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Montgomery man arrested in connection with ‘swatting’ conspiracy, FBI says

The FBI says John Cameron Denton is allegedly a former leader of a white supremacist group in Texas, who is accused of calling in fake threats.

HOUSTON — Two men from Montgomery, Texas with alleged ties to a white supremacist group were arrested as part of a 'swatting' conspiracy, the FBI announced Wednesday morning.

26-year-old John Cameron Denton is allegedly a former leader of the Atomwaffen Division in Texas, according to the FBI. Denton was arrested Wednesday morning in Montgomery.

Also arrested was 24-year-old Kaleb Cole. Arrest records show Cole was pulled over for speeding in the town of Post, Texas in November 2019, and officers found assault-style weapons and ammo in the vehicle.

Authorities in Washington state issued arrest warrants for Cole about a month after that traffic stop.

RELATED: Neo-Nazis from Washington arrested with guns, ammo in Texas

According to prosecutors in federal court Wednesday, both Denton and Cole lived at the home in Montgomery and were part of the same organization.

Wednesday, federal investigators searched that home and took out several large bags possibly containing evidence, including a desktop computer.

Denton and Cole's arrests were part of a multi-state effort leading to a total of five people arrested in relation to this hate group.

The FBI said the arrest at this home began around 4 a.m. Neighbors describe hearing several bangs and police calling for people inside the home to come out.

Neighbors also said they saw a Nazi flag inside the home during the execution of the warrant.

Ethan Martin, a neighbor, said there were usually four or five people at the home at a given time, and that he saw one wearing a "Nazi-Germany style uniform cap" on his head at one point.

"It’s a little weird knowing that’s right next door to you," said Martin. "It's a little unnerving."

The Anti-Defamation League calls the Atomwaffen Divison a "small neo-Nazi group whose members are preparing for a race war to combat what they consider the cultural and racial displacement of the white race."

According to the ADL, in December 2017, one of AWD’s leaders, John Cameron Denton (aka Vincent Snyder), laid out the group’s plans on their Siege Culture website: “Our responsibility right now is resistance, anything that happens after that we’ll simply adapt to it and work with what we have.” 

The ADL said Denton has attended white supremacist rallies and events in Houston and Austin alongside members of the White Lives Matter movement and the Aryan Renaissance Society.

According to court documents, from November 2018 to at least April 2019, Denton and several co-conspirators, including John William Kirby Kelley, allegedly conspired together to conduct “swatting” calls.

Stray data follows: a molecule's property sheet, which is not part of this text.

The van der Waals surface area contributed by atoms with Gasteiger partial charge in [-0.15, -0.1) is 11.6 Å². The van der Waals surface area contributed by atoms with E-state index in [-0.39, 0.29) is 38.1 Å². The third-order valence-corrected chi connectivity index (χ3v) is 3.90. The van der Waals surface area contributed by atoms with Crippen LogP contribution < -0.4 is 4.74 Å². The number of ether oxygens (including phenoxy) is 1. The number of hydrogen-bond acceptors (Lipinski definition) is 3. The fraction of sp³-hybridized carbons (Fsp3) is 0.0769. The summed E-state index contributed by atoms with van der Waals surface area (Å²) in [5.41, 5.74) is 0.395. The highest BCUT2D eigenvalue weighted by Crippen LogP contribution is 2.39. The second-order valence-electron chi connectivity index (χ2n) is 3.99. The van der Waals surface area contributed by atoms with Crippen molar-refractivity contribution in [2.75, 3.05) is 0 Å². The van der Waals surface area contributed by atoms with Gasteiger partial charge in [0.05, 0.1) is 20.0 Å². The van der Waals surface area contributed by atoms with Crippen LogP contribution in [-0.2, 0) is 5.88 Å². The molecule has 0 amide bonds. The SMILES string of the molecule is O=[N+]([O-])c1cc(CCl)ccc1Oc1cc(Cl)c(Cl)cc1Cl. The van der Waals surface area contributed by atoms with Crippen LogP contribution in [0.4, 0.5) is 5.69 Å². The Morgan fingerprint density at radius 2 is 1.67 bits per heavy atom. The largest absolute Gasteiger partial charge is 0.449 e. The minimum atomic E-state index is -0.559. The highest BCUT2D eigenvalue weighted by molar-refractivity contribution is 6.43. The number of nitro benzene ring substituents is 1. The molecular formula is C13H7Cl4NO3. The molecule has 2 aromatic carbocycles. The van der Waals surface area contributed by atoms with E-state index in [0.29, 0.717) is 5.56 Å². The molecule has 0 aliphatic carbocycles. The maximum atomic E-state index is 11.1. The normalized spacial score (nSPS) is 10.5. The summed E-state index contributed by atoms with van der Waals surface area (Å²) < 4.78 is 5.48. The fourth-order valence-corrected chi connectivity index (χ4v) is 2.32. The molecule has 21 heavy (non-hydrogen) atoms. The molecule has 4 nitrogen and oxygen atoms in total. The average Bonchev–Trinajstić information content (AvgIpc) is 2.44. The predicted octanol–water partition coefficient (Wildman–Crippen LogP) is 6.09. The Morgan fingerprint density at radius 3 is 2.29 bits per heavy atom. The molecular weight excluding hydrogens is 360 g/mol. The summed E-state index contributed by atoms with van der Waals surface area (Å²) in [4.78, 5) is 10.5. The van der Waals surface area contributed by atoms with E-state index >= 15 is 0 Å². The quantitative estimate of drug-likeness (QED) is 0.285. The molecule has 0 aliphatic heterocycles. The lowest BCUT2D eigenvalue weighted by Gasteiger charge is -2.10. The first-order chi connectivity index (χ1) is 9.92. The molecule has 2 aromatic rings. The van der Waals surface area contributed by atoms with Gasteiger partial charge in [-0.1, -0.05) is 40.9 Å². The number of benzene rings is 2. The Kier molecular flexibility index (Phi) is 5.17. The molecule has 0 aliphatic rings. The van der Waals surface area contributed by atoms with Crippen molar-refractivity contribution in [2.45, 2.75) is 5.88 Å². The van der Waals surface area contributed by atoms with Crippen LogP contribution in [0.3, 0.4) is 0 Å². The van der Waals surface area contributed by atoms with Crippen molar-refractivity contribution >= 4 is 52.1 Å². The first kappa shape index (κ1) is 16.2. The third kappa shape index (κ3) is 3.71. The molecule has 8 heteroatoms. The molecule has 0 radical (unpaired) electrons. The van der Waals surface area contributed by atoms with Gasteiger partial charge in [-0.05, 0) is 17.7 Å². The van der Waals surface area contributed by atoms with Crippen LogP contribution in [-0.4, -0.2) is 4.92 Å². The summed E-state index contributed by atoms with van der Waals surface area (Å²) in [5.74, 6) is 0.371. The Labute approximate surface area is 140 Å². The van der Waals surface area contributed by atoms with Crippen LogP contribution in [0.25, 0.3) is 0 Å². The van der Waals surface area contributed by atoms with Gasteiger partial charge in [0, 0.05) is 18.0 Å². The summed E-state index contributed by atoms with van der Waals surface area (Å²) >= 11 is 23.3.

Swatting is a harassment tactic that involves deceiving dispatchers into believing that people are in imminent danger of death or bodily harm and causing the dispatchers to send police and emergency services to an unwitting third party’s address.

According to court documents, Denton allegedly participated in a conspiracy that conducted three swatting calls that occurred in the Eastern District of Virginia: a Cabinet official living in Northern Virginia on Jan. 27, 2019; Old Dominion University on Nov. 29, 2018; and Alfred Street Baptist Church on Nov. 3, 2018, the FBI said.

Additionally, Denton allegedly chose at least two other targets to “swat:" the New York City office of ProPublica, a non-profit newsroom that produces investigative journalism; and an investigative journalist that produced materials for ProPublica, according to court documents. 

Court documents showed that both Houston Police and the Harris County Sheriff's Office were two agencies involved in the conspiracy group's swatting efforts.

Denton allegedly chose the two targets because he was furious with ProPublica and the investigative journalist for publishing his true identity and discussing his role in Atomwaffen Division, court documents state.

During the investigation, Denton unknowingly met with an undercover law enforcement officer and allegedly told the undercover officer about his role in the swatting conspiracy. 

Denton allegedly stated that he used a voice changer when he made swatting calls, and allegedly admitted that he swatted the offices of ProPublica and the investigative journalist, court documents state. He also allegedly stated that it would be good if he was “raided” for the swatting because it would be viewed as a top tier crime, and he felt that his arrest could benefit Atomwaffen Division.

Denton is charged with conspiracy to commit an offense against the United States, interstate threats to injure. If convicted, he and faces a maximum sentence of five years in prison. 

Actual sentences for federal crimes are typically less than the maximum penalties. 

A federal district court judge will determine any sentence after taking into account the U.S. Sentencing Guidelines and other statutory factors.


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